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Is a management buyout a good way to sell your business?

5th April 2018

Is a management buyout a good way to sell your business?

If you are thinking about selling your business because you want to retire or move on to pastures new, it may be worth considering whether a sale to your existing management team might be an option.

In this article on management buyouts, the corporate law team at Myers & Co Solicitors in Stoke on Trent, Staffordshire, considers the potential pros and cons of this sort of arrangement from the seller’s perspective.

‘Management buyouts can work well in almost any type of business, provided you have the right management team in place. However, the owner will need to be patient and think creatively to get the deal over the line.’

The advantages of selling to the management team

An established management team will be familiar with how the business works and will have a good understanding of what has contributed to its success, its weaknesses and opportunities for growth.

They will be able to hit the ground running once the sale has taken place, and will be familiar to customers who may be concerned about the future.

The prospect of acquiring the business will provide an added incentive for the management team to work hard and to make decisions in the longer-term interests of the business.

Given that the senior managers will be familiar with the company, there is less need for hand-holding during the sale process and in the weeks and months that follow.

A sale to the existing management team will negate the need to go out and find a buyer from elsewhere, possibly via a professional intermediary who will add to the cost.

Such arrangements also usually provide more flexibility for you in determining how and when you leave the business, either staying on in some capacity to help manage the transition or simply winding down gradually.

Planning ahead

It may be that your current management team does not have some of the skills required to run the business, or even the desire to do so.  However, it will be possible to address this if you start planning far enough ahead.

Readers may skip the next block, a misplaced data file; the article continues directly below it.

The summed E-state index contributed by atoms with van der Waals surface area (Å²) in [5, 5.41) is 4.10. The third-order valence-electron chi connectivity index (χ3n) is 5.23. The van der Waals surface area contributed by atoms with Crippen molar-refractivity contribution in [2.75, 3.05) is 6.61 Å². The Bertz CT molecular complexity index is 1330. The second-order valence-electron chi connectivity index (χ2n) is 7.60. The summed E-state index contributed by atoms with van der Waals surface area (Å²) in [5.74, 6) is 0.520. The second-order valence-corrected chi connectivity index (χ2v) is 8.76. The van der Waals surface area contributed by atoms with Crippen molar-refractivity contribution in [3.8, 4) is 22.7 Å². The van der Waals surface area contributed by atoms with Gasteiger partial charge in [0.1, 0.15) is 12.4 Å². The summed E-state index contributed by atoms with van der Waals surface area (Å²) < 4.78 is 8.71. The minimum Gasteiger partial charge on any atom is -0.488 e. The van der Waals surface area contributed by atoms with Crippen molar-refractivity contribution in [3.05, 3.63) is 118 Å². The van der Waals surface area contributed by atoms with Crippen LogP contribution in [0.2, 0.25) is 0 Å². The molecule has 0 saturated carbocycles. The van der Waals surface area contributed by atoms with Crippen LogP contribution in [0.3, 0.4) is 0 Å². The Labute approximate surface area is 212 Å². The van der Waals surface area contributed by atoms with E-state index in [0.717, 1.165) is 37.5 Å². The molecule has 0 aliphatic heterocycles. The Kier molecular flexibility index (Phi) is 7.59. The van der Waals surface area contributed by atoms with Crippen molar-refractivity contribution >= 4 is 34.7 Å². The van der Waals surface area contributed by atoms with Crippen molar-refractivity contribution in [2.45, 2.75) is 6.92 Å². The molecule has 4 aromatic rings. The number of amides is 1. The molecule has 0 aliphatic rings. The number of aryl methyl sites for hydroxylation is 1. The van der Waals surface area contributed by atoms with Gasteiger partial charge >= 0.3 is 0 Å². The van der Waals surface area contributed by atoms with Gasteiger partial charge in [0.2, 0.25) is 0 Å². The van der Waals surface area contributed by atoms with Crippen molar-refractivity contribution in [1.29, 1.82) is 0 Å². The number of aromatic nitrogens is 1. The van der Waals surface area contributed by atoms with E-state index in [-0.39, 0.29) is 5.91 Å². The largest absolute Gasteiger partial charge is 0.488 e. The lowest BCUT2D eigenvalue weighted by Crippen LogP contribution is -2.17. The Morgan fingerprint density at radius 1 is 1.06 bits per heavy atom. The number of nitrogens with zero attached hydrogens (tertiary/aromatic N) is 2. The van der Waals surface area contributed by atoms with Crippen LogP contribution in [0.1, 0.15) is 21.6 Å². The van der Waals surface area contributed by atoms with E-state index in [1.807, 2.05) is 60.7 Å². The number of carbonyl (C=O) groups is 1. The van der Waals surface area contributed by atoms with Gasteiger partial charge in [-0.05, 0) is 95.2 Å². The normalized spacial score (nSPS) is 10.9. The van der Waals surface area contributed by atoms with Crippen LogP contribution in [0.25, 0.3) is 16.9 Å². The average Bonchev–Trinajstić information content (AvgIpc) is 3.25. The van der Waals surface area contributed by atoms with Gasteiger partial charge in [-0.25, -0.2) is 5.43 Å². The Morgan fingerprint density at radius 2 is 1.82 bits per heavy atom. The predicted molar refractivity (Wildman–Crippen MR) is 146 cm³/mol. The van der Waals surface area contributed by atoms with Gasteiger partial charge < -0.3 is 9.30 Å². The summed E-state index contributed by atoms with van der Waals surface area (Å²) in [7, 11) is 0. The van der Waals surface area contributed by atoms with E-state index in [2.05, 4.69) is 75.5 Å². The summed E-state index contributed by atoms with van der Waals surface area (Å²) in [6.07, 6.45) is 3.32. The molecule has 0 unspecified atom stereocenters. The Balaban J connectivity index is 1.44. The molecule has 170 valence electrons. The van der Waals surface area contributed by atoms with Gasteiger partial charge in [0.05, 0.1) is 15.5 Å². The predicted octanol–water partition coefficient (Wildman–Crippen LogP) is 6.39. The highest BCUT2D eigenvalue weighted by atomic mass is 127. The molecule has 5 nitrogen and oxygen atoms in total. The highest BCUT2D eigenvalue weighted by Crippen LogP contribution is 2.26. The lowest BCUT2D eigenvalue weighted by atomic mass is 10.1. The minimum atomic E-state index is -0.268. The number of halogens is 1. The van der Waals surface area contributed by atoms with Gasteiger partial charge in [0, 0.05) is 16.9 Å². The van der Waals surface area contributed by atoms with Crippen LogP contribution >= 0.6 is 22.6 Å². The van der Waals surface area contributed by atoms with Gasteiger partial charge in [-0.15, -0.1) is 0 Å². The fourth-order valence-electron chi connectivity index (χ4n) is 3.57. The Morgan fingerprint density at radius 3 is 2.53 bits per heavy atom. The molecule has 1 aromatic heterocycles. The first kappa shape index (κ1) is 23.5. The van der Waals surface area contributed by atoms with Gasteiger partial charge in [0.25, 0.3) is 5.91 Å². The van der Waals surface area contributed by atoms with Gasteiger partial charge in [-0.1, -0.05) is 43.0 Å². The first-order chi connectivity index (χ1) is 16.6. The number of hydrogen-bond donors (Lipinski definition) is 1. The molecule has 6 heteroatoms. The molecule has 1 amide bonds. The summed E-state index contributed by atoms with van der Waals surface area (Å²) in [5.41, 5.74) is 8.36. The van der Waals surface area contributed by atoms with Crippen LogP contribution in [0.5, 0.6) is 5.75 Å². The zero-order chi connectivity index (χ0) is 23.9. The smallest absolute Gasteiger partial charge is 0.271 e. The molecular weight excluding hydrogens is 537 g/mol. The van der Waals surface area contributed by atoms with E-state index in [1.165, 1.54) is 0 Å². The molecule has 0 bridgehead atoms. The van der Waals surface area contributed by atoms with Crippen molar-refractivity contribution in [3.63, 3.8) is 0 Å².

Will I get the best value deal?

Agreeing the sale of your business through a management buyout, as opposed to competitive market bids, can feel unnerving and leave you concerned about whether the price and terms agreed represent a good return on your investment.

While it is true that some management buyouts are agreed for less than what is perceived to be the going market rate, this ignores the fact that the purchase price may have been discounted to take account of uncertain trading conditions or some other circumstance unique to the business and its finances.

Reassurance can be gained by insisting on an independent valuation, which will be used as a starting point for negotiations.

Your solicitor will ensure that your best interests are protected, and it is a good idea to speak to them as soon as you start to think about selling your business.

Financing the deal

Depending on their backgrounds, it may take the management team longer to raise the finance they need to fund the purchase price.

On the other hand, in some cases, finance may be easier to arrange, particularly where lenders view forecasts for profits and growth given by a management team in situ as being more reliable than those given by an external buyer.

Depending on whether you want any continuing involvement, it is also possible to be creative in how a deal might be structured, including over a period of time.  Your solicitor will advise you on the best deal structure for your business.

For help with a management buyout, or any other corporate transaction, please contact us on 01782 525000 or email info@myerssolicitors.co.uk.


The contents of this article are for the purposes of general awareness only.  They do not purport to constitute legal or professional advice.  The law may have changed since this article was published.   Readers should not act on the basis of the information included and should take appropriate professional advice upon their own particular circumstances.